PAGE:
Image: Louis Vuitton

Louis Vuitton’s parent company LVMH Moët Hennessy Louis Vuitton is off of the hook in the tax case that saw French officials raid the Paris offices of the world’s largest luxury goods conglomerate in September 2019 in connection with “suspicions” that it was pretending to carry out treasury operations in Belgium – as opposed to its French headquarters – in an effort to lower its tax bill in its home country. On the heels of an oral argument before the Paris Court of Appeal in June, during which LVMH’s counsel asserted that the raid and seizure of internal correspondences ran afoul of the law, a panel for the Appeals court sided with LVMH. 

As first reported by Bloomberg, the Paris appeals court held on September 9 that LVMH Finance Belgique – the conglomerate’s 12-year old, Brussels-located subsidiary, which is tasked with providing financial services, such as managing LVMH’s short-term treasury notes program – “appeared to have enough staff to carry out its treasury activities, rebuffing an argument brought forward by French tax officials” that the group was essentially using the Belgian off-shoot as a mere mailing address.

In addition to finding that French authorities’ 2019 raid on its Paris office – which saw them gain access to more than one million LVMH-related emails – was based on an “unfounded” presumption of fraud, the court further asserted that merely “pointing out that the unit filed no tax returns in France is not enough to warrant raids given that it holds accounts in Belgium, where it is based.” 

Counsel for LVMH previously argued before the Paris Court of Appeal that the documentation that tax authorities presented to the court in order to get a warrant to raid the LVMH headquarters violated French tax-secrecy and privacy rules, particularly in connection “data concerning the head of [LVMH’s] Belgian unit.” More than that, LVMH – which is “one of the largest taxpayers in France” – alleged that its Belgian finance arm is hardly a shell company aimed at enabling the luxury giant to rig the tax system. In fact, counsel for LVMH claimed that the Belgian unit “occupies half a floor in a big tower in Brussels” and employs at least six full-time employees.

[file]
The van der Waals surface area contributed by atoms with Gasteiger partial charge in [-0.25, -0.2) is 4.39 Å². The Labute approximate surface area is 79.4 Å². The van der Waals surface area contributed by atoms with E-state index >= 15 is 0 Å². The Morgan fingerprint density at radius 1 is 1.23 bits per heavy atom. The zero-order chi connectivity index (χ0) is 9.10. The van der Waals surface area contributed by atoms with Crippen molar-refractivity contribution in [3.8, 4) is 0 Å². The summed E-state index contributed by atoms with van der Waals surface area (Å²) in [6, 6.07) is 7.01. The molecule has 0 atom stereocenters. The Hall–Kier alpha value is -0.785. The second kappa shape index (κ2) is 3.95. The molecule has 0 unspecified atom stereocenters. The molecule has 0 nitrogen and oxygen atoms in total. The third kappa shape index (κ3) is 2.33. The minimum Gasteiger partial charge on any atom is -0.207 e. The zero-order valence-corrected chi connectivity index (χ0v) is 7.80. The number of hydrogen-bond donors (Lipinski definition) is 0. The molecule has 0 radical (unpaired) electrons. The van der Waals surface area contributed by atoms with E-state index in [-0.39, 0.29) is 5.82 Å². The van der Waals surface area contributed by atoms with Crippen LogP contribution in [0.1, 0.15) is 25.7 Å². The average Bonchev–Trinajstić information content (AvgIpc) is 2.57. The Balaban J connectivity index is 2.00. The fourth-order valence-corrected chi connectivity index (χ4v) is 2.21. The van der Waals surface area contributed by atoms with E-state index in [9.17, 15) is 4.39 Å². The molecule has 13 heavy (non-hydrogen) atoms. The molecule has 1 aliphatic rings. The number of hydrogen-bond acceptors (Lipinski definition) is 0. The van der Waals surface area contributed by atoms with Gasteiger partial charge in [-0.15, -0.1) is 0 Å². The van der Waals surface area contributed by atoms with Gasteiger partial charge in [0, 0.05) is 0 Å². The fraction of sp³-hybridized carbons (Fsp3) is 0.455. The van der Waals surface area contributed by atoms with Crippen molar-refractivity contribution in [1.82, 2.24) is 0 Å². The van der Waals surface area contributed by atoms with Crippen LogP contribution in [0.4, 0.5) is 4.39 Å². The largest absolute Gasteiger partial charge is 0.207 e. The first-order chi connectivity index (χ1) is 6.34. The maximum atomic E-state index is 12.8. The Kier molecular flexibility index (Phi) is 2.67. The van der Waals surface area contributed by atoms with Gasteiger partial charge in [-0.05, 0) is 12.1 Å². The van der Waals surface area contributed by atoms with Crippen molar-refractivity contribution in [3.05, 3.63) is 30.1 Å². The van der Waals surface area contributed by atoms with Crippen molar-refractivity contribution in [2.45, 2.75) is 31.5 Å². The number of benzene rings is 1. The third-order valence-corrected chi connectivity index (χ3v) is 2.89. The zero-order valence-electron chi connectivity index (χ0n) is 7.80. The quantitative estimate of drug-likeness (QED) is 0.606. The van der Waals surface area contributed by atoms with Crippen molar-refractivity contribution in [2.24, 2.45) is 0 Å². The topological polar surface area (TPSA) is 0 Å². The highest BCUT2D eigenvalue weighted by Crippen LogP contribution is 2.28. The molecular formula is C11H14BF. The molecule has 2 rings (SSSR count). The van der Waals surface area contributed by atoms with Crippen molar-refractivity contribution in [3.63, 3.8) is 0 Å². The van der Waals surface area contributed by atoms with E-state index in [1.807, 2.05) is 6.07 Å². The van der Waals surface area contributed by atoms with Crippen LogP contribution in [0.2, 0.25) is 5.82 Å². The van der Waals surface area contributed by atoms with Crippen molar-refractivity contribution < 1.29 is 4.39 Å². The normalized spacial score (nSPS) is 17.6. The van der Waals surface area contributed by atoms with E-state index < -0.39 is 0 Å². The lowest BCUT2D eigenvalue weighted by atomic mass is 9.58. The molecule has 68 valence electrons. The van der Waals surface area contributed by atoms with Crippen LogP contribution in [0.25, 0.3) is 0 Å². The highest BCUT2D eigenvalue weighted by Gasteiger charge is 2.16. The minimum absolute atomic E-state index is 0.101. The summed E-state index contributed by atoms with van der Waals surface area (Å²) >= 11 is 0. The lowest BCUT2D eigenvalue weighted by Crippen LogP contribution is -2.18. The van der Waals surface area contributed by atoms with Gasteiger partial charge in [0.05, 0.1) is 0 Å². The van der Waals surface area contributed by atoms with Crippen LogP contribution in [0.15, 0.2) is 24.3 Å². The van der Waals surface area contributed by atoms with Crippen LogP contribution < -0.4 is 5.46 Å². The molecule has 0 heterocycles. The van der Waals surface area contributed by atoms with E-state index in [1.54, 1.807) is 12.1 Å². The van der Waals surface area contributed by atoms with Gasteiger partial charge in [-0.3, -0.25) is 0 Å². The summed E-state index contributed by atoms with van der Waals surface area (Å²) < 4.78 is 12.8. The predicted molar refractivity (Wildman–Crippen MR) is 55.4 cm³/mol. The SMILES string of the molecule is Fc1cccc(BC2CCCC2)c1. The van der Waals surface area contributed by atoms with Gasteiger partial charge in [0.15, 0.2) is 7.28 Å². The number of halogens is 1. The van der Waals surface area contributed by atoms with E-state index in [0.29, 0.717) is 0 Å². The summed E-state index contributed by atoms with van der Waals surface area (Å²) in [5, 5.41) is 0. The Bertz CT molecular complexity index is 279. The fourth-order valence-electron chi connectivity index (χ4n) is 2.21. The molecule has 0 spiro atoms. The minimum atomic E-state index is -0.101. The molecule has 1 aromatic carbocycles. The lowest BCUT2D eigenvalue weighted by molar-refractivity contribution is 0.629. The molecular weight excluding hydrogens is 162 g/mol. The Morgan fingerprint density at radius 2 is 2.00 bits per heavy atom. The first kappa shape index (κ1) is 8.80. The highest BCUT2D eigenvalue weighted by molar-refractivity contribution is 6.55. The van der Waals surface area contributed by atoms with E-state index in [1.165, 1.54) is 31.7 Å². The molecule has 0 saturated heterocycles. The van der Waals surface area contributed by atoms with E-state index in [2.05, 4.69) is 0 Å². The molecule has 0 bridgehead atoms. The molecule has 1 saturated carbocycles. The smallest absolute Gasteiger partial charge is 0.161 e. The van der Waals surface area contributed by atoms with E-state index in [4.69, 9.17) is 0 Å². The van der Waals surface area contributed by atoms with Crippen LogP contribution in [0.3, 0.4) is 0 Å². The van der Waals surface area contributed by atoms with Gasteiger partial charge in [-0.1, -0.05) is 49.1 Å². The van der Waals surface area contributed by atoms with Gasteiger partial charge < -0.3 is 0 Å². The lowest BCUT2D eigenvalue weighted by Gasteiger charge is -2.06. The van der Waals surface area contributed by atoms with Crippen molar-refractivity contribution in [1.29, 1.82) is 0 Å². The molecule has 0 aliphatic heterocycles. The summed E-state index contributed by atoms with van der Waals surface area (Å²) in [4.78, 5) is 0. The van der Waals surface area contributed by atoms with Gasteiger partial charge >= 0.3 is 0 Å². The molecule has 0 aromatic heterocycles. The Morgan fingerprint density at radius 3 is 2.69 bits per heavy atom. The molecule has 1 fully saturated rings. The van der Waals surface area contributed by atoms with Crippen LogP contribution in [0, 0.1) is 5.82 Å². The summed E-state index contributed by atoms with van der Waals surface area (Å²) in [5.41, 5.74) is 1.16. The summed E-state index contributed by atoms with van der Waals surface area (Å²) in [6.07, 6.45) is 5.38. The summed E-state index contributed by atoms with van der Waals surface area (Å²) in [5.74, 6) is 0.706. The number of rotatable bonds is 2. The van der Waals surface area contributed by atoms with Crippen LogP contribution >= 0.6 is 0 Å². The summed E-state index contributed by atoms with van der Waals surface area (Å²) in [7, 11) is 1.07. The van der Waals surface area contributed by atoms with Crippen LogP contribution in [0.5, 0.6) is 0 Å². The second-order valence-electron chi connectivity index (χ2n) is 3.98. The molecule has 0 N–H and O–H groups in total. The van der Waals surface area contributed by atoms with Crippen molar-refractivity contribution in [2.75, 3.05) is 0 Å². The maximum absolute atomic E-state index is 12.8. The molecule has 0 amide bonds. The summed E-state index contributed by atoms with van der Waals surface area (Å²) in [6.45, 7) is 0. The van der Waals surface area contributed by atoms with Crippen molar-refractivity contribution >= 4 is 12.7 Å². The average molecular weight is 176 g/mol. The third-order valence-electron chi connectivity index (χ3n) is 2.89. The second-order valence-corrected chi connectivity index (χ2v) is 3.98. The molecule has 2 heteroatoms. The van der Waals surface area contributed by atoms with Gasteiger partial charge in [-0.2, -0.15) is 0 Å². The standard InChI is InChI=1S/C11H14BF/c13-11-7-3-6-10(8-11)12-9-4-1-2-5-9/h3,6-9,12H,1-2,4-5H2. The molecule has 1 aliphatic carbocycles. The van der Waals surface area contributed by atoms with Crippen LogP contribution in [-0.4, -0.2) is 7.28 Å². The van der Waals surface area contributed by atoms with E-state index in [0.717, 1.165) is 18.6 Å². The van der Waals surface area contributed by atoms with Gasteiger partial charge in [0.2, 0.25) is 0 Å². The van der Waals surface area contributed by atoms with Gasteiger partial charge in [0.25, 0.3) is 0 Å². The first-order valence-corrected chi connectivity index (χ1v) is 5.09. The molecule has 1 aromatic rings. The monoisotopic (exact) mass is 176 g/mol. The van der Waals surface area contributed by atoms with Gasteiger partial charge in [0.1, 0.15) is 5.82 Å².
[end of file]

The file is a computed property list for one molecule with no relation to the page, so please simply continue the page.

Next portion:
Other Issues in Belgium

Hardly the first time that LVMH has been taken to task over its dealings in Belgium, the group’s chairman Bernard Arnault sought Belgian citizenship in 2012, right around the time that then-president François Hollande announced a plan to impose a 75 percent income tax rate on the nation’s highest earners. Arnault insisted that the move was not aimed at escaping French taxes (including speculation that such citizenship would have allowed his children to avoid paying inheritance taxes in France). He ultimately withdrew the application, but not without facing widespread backlash, including from Hollande. 

Still yet, Arnault settled with Belgian prosecutors in June 2017 in connection with a case opened in 2012. The matter centered on the chairman’s transfer of his entire 31 percent stake in his private family holding company, Groupe Arnault (a sum that French publication Libération reported at the time was worth as much as 6.5 billion euros) to Pilinvest, a private Belgian entity that he maintains, thereby, raising red flags from a tax perspective. In light of the December 2011 transfer and the preferable tax treatment in Belgium, which observes an inheritance tax of only 3 percent compared with 11 percent in France, and no wealth tax, unlike France, Belgian authorities initiated a criminal probe.

Reports stated at the time that Pilinvest was set up in Belgium just as France prepared to introduce a 75 percent supertax, which a spokesman for LVMH contradicted, asserting that Pilinvest was created in Belgium in 1999, had operated as a holding company since then, and “has always respected current legislation and has a tax agreement with Belgian authorities.”

Fast forward five years to June 2017, and the parties managed to settle the matter, albeit “without any prejudicial admission of guilt on [Arnault’s] part,” prosecutors confirmed, without offering any further details.

LVMH owns more than 70 different luxury brands, from fashion houses and beauty brands to wine and spirits companies, and generated $59.1 billion in revenue in 2019, alone.